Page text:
Research finds women 'turn inward' when they experience ambiguous workplace incidents

That gender discrimination is wrong is beyond argument. But identifying which incidents are cases of it is not always so clear cut. That's why researchers are recommending that organizations develop processes that encourage workers to share their concerns when they suspect but aren't sure that they have experienced discriminatory treatment based on their gender.

While employees may want to keep suspicions to themselves for fear of reprisal if they're mistaken, the consequences of doing so carry risks to workplace culture and performance, the researchers say.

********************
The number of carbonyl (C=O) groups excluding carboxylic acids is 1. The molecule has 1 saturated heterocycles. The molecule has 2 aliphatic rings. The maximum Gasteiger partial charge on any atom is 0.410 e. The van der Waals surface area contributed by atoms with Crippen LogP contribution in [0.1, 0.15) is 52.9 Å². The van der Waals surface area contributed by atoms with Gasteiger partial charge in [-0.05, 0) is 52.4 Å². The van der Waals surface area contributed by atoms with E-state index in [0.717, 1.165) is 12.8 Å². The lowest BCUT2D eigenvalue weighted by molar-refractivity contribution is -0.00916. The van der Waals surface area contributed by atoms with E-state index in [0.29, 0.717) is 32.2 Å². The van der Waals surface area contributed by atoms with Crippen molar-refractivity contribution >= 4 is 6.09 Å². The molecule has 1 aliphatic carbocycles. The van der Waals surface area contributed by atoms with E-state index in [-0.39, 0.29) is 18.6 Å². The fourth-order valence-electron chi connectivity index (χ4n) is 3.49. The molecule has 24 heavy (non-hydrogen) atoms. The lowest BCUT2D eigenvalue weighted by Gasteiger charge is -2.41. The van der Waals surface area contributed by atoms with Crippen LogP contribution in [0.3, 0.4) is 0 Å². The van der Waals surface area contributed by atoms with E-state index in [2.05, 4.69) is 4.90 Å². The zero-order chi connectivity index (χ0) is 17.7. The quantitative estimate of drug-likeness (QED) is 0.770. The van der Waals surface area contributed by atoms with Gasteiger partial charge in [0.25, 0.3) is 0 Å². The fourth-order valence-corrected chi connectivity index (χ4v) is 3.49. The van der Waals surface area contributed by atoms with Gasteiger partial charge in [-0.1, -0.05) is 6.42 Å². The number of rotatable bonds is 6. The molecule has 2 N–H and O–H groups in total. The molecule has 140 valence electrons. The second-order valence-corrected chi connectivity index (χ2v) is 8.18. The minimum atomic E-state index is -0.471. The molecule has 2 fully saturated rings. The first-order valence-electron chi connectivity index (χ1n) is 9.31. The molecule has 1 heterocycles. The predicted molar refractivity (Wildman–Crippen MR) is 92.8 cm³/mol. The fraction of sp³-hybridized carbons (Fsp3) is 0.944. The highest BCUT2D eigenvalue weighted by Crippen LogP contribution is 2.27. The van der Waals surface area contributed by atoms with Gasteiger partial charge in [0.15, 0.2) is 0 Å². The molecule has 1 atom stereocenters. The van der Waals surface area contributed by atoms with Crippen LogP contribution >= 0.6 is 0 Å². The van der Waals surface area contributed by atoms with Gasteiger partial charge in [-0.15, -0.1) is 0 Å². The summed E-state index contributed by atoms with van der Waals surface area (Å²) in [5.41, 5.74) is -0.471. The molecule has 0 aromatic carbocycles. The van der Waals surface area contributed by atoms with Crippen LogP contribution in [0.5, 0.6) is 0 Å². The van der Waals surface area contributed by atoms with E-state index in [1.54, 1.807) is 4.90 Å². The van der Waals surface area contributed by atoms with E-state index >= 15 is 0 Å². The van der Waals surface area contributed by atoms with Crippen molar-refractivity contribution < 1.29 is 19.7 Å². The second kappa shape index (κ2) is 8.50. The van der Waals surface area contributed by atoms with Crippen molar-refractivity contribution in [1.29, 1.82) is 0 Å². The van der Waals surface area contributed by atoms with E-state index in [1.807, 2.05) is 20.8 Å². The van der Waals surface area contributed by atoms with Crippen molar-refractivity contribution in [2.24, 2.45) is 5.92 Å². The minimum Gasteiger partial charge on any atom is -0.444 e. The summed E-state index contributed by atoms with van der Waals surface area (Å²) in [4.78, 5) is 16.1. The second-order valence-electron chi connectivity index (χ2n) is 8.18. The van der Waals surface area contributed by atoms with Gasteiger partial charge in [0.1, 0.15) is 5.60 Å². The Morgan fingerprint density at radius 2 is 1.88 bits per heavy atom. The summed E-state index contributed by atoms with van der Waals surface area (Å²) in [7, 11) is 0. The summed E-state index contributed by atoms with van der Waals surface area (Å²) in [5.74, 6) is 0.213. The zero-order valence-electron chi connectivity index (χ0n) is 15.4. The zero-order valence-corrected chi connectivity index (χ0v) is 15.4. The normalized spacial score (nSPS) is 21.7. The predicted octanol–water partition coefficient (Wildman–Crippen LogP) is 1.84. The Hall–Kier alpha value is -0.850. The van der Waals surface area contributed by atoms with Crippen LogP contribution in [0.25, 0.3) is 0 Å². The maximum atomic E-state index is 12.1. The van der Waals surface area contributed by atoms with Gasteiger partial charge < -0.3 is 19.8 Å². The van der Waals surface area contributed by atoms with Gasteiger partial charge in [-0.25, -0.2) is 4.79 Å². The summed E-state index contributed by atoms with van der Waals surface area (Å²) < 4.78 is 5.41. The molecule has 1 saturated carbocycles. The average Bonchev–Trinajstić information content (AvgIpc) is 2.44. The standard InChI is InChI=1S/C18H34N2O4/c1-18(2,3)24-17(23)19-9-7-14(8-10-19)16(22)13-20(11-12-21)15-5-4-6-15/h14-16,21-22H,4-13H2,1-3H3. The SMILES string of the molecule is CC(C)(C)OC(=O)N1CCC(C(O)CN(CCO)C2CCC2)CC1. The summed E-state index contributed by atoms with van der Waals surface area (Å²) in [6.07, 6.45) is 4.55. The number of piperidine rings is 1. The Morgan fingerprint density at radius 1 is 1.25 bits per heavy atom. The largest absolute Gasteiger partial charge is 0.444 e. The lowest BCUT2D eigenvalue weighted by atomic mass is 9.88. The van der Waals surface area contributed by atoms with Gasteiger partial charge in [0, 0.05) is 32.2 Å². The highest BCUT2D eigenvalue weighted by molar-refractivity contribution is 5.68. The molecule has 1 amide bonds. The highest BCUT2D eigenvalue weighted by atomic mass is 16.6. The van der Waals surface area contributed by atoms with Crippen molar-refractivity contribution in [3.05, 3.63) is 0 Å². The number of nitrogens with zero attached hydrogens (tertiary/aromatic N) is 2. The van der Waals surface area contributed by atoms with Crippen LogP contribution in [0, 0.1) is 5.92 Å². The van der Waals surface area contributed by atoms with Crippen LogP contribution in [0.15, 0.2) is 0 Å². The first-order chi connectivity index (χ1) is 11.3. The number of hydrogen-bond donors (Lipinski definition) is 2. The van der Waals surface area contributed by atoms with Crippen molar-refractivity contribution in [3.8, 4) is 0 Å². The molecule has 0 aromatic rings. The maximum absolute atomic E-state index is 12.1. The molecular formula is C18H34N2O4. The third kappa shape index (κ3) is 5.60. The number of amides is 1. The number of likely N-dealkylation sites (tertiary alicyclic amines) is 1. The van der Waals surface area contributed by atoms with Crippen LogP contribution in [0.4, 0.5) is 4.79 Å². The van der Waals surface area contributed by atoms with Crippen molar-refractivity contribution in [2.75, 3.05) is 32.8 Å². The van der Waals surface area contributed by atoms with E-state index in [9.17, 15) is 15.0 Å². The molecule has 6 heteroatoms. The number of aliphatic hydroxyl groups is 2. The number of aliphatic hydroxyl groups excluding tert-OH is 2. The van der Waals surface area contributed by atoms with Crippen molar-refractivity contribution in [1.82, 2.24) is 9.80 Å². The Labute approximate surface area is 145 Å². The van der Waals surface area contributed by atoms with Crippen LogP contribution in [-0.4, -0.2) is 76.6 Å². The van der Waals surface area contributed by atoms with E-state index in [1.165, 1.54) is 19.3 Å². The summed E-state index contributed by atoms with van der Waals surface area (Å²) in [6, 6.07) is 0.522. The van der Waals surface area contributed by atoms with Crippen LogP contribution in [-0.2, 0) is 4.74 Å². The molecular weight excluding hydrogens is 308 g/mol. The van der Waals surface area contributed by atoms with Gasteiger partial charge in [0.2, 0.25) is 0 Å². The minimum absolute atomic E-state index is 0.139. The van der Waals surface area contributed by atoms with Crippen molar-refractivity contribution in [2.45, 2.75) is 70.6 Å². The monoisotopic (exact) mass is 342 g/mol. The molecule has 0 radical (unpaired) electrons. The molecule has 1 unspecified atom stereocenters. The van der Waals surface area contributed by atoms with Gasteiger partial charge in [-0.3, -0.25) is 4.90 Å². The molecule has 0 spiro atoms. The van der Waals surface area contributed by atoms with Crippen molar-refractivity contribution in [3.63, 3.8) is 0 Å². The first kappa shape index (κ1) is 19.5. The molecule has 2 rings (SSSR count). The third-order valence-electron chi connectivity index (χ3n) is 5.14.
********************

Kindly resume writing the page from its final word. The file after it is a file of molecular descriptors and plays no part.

"Not every ambiguous incident is discriminatory—some are simply misunderstandings," says researcher Laura Doering, an associate professor of strategic management at the University of Toronto's Rotman School of Management.

"In order to adjudicate between discrimination and misunderstandings, we suggest that organizations look for patterns. Are people repeatedly sharing concerns about the same person or situation? If so, it's worth investigating as possible cases of discrimination."



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